Teleprompter Blues

What fascinated me about all the convention speeches in the last few days is the Harry Houdini part — the teleprompter. There were three, of course, surrounding the podium. Each speaker turned methodically from one to the other. Center – right – center – left – center – right, etc. Once you figured out what was going on, it was almost comic.

What’s wrong with these things is that they hold less than a sentence of text. So it’s impossible to get up a good head of steam when you are speaking. If you’re not a great public speaker you inevitably get into a sing-song rhythm, reading off a line or two as it appears before you and waiting for the next one. Carly Fiorina was a classic example. Utterly monotonous delivery, the same rhythm for every sentence. Most of the minor speakers, Republican or Democratic, fell into this trap. Combined with the fact that many of the speeches sounded suspiciously like they were written by the same person, the result was nothing if not B O R I N G.

Using a teleprompter well is obviously a skill — you want to look like you’re speaking off the cuff, and the machine almost completely prevents that. In a way, it’s akin to Powerpoint, which some have blamed as a bane on American business. If you use these pieces of technology the result is competence — but zero personality, zero energy. It’s all about sticking to the script.

I’m also struck by the implicit collusion between the networks and the conventions in carefully hiding the teleprompters. This takes work and preparation. Shots have to be designed to conceal these things — heck they’re right in the speaker’s eye lines and have to be. But the networks want to conceal them as bad as the candidates do. The more I think about that, the more it worries me.

Think what the convention would be like if you saw the teleprompter in every shot. What would happen if you were conscious, throughout every speech, that the speaker was reading, line by line? I was at an awards ceremony recently where the teleprompter was quite visible to the live audience, and every time I looked at it, it totally changed my sense of the event.

The illusion is that the person talking is speaking extemporaneously. The reality is that they are just reading a script. Once you grok that the whole thing changes. But nobody wants you to see it. Not the speaker and not the media. Is that reporting?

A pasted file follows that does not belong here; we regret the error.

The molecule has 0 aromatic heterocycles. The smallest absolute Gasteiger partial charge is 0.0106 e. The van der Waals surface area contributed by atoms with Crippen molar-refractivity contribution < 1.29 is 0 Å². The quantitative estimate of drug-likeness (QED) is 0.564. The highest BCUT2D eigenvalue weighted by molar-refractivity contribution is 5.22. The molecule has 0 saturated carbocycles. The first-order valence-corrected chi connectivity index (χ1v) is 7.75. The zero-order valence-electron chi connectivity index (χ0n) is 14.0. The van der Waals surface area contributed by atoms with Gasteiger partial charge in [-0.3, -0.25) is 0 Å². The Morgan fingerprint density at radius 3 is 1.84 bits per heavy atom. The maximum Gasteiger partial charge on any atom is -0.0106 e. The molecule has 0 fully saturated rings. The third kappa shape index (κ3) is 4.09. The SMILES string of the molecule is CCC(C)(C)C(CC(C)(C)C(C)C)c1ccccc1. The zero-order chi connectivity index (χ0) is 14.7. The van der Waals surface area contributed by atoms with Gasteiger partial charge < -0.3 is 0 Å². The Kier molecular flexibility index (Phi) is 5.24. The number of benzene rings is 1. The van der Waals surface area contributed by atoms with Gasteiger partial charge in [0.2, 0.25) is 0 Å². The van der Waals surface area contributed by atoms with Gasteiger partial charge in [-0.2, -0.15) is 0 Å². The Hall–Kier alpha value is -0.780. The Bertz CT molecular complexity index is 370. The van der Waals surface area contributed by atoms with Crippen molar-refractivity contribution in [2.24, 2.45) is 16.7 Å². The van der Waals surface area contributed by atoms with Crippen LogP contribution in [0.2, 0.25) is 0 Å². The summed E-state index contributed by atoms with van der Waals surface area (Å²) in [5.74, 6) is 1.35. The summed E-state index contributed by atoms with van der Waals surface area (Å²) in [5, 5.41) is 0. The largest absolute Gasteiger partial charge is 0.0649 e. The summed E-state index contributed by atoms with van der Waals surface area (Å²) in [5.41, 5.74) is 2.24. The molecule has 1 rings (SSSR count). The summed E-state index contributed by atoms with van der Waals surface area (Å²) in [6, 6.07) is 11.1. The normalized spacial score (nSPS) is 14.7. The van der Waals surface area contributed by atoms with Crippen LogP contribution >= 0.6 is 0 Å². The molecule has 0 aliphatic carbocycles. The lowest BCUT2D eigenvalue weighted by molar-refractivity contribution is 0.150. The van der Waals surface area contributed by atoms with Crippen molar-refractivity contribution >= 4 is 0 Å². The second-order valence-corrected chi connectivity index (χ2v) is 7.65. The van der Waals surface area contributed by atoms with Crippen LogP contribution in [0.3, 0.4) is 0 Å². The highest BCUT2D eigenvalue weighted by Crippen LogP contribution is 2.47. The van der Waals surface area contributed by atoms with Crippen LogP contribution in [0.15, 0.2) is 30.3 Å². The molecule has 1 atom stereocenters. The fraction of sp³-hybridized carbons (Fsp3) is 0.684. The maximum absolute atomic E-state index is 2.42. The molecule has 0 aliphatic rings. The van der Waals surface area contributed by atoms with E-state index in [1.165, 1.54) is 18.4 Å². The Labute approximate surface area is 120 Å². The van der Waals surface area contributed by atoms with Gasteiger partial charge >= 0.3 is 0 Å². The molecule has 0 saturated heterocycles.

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5 Comments on “Teleprompter Blues”

  1. Mark Raudonis Says:

    As a working professional, I certainly know what a teleprompter is. As a “home viewer”, I can NEVER remember seeing the visible prompter in the shot as I did during Sarah Palin’s speech.

    I can only think that there was a sympathetic Democrat directing the coverage who wanted the “truth to be known”.


  2. Frank Reynolds Says:

    A poli-sci professor in college told me that Eisenhower was the first president to use a teleprompter, and he apparently would just say anything the speechwriters threw on it, even if he didn’t know what was coming. My professor said that if you go back and look at the Eisnehower speech where he said the famous line “I will go to Korea!” (quoted at the beginning of Altman’s MASH), when he says the line he looks confused, as if he’s never heard this line before and is thinking “I’m going to Korea??”

  3. Liam Stephens Says:

    Obama losing his teleprompter…

  4. Pasha Says:

    As Bill Maher noted, at least Obama can read. Early footage of President Bush shows him holding “My Pet Goat” while Ms. Daniels’ 2nd grade class read it to him.

    “Who is your favorite political philospher?”

    Bush answers, “Jesus Christ.”

  5. Macie Says:

    Obama and his Teleprompter, lol. Now the Republicans are making wisecracks in the primaries about Obama’s prompters, while reading the wisecracks from a teleprompter.

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